Clinical Review

Assessment and management of alcohol use disorders

BMJ 2015; 350 doi: https://doi.org/10.1136/bmj.h715 (Published 19 February 2015) Cite this as: BMJ 2015;350:h715
  1. Ed Day, senior lecturer and consultant in addiction psychiatry1,
  2. Alex Copello, professor2,
  3. Martyn Hull, GP principal and lead GP with a special interest in substance misuse3
  1. 1Addictions Department, Institute of Psychiatry, Psychology & Neuroscience, King’s College London, London SE5 8AF, UK
  2. 2School of Psychology, University of Birmingham, Birmingham, UK
  3. 3Ridgacre Medical Centres, Quinton, Birmingham, UK
  1. Correspondence to: E Day Edward.Day{at}kcl.ac.uk

The bottom line

  • Alcohol use disorders exist across a spectrum, and public health measures to reduce the drinking of a whole population have considerable health benefits

  • All front line clinicians should be aware of the potential effects of alcohol consumption and be able to screen for alcohol use disorders using the alcohol use disorders questionnaire test

  • Brief interventions are quick and easy to deliver and have a potentially large impact on reducing hazardous and harmful drinking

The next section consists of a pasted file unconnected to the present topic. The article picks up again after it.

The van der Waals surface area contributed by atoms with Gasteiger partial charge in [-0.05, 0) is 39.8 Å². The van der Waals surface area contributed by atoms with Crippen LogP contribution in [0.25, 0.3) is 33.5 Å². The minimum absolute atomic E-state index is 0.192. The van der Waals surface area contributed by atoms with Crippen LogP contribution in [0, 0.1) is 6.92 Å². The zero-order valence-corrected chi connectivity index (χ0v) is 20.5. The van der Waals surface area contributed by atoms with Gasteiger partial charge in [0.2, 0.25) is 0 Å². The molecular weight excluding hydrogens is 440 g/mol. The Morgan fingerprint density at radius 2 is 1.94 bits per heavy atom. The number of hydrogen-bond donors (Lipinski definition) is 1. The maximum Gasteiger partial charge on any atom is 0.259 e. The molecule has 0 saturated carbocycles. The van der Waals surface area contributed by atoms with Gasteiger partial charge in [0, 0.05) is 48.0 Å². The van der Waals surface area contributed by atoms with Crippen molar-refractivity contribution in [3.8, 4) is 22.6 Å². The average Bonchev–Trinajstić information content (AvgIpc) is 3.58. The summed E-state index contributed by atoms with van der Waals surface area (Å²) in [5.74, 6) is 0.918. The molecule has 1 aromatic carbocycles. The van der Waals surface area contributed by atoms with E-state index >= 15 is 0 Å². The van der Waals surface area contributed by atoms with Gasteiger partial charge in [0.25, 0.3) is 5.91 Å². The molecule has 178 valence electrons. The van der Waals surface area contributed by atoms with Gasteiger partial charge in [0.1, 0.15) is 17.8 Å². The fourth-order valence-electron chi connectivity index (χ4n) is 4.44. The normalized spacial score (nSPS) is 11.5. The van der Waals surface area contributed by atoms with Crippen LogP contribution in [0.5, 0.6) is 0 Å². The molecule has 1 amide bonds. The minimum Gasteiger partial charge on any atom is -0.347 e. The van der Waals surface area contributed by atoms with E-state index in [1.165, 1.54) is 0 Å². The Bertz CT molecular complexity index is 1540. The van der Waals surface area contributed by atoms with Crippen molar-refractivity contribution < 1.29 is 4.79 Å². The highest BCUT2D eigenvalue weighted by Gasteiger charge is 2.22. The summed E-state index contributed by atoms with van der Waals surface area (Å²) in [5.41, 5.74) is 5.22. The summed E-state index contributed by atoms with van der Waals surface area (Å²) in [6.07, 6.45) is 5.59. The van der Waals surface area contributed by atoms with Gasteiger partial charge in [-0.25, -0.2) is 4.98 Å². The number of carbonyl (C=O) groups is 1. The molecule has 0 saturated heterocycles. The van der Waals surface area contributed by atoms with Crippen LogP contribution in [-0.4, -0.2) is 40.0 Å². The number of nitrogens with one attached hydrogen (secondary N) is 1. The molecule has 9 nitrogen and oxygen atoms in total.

• Benzodiazepines are the drug of choice for medically assisted alcohol withdrawal

  • Relapse to drinking is common in the first year after stopping drinking, but psychological treatments, mutual aid groups, and relapse prevention drugs increase the likelihood of remaining abstinent

Alcohol can impact on both the incidence and the course of many health conditions, and nearly 6% of all global deaths in 2012 were estimated to be attributable to its consumption.1 A quarter of the UK adult population drinks alcohol in a way that is potentially or actually harmful to health.2 Between 2002 and 2012 in England the number of episodes where an alcohol related disease, injury, or condition was the primary reason for hospital admission or a secondary diagnosis doubled.3 Despite the large numbers of people drinking alcohol at higher risk levels, a relatively low number access treatment.4 Possible causes for this include missed opportunities to identify problems, limited access to specialist services, and underdeveloped care pathways. International studies have shown that more than 20% of patients presenting to primary care are higher risk or dependent drinkers,5 yet the problem of alcohol is inadequately addressed. This review focuses on practical aspects of the assessment and treatment of alcohol use disorders from the perspective of the non-specialist hospital doctor or general practitioner.

Sources and selection criteria

We structured this review around a series of clinical guidelines developed …

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